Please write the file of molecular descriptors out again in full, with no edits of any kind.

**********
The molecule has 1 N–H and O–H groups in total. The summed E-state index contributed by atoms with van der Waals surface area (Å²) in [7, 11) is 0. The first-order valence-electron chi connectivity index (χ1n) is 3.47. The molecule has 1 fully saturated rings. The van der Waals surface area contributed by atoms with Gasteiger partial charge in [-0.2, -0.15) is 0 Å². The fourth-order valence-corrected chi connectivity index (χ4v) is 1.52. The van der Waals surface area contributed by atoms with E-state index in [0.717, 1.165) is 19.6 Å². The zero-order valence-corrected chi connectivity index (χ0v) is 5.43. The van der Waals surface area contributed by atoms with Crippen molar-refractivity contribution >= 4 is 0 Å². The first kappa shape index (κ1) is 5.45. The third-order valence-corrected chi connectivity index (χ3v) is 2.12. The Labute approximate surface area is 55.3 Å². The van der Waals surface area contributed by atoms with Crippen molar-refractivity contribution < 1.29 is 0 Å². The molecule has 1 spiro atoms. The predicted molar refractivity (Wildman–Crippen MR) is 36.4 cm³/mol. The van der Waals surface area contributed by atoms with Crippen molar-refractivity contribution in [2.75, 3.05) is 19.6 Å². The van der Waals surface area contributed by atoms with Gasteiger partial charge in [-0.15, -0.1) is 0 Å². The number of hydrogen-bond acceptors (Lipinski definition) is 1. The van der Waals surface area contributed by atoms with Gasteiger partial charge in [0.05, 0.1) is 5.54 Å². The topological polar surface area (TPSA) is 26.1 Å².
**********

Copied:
The molecule has 1 N–H and O–H groups in total. The summed E-state index contributed by atoms with van der Waals surface area (Å²) in [7, 11) is 0. The first-order valence-electron chi connectivity index (χ1n) is 3.47. The molecule has 1 fully saturated rings. The van der Waals surface area contributed by atoms with Gasteiger partial charge in [-0.2, -0.15) is 0 Å². The fourth-order valence-corrected chi connectivity index (χ4v) is 1.52. The van der Waals surface area contributed by atoms with E-state index in [0.717, 1.165) is 19.6 Å². The zero-order valence-corrected chi connectivity index (χ0v) is 5.43. The van der Waals surface area contributed by atoms with Crippen molar-refractivity contribution >= 4 is 0 Å². The first kappa shape index (κ1) is 5.45. The third-order valence-corrected chi connectivity index (χ3v) is 2.12. The Labute approximate surface area is 55.3 Å². The van der Waals surface area contributed by atoms with Crippen molar-refractivity contribution < 1.29 is 0 Å². The molecule has 1 spiro atoms. The predicted molar refractivity (Wildman–Crippen MR) is 36.4 cm³/mol. The van der Waals surface area contributed by atoms with Crippen molar-refractivity contribution in [2.75, 3.05) is 19.6 Å². The van der Waals surface area contributed by atoms with Gasteiger partial charge in [-0.15, -0.1) is 0 Å². The number of hydrogen-bond acceptors (Lipinski definition) is 1. The van der Waals surface area contributed by atoms with Gasteiger partial charge in [0.05, 0.1) is 5.54 Å². The topological polar surface area (TPSA) is 26.1 Å².